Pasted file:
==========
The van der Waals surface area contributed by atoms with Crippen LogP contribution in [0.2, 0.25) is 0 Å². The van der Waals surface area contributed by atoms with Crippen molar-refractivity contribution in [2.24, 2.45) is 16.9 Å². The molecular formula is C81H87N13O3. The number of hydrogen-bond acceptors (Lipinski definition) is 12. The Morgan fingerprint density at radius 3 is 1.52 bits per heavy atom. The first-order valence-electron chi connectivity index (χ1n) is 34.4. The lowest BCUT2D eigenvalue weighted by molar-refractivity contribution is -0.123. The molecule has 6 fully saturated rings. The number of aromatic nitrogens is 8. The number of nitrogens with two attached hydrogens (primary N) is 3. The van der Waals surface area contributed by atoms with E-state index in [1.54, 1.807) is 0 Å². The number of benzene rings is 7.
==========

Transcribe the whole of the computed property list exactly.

The van der Waals surface area contributed by atoms with Crippen LogP contribution in [0.2, 0.25) is 0 Å². The van der Waals surface area contributed by atoms with Crippen molar-refractivity contribution in [2.24, 2.45) is 16.9 Å². The molecular formula is C81H87N13O3. The number of hydrogen-bond acceptors (Lipinski definition) is 12. The Morgan fingerprint density at radius 3 is 1.52 bits per heavy atom. The first-order valence-electron chi connectivity index (χ1n) is 34.4. The lowest BCUT2D eigenvalue weighted by molar-refractivity contribution is -0.123. The molecule has 6 fully saturated rings. The number of aromatic nitrogens is 8. The number of nitrogens with two attached hydrogens (primary N) is 3. The van der Waals surface area contributed by atoms with E-state index in [1.54, 1.807) is 0 Å². The number of benzene rings is 7.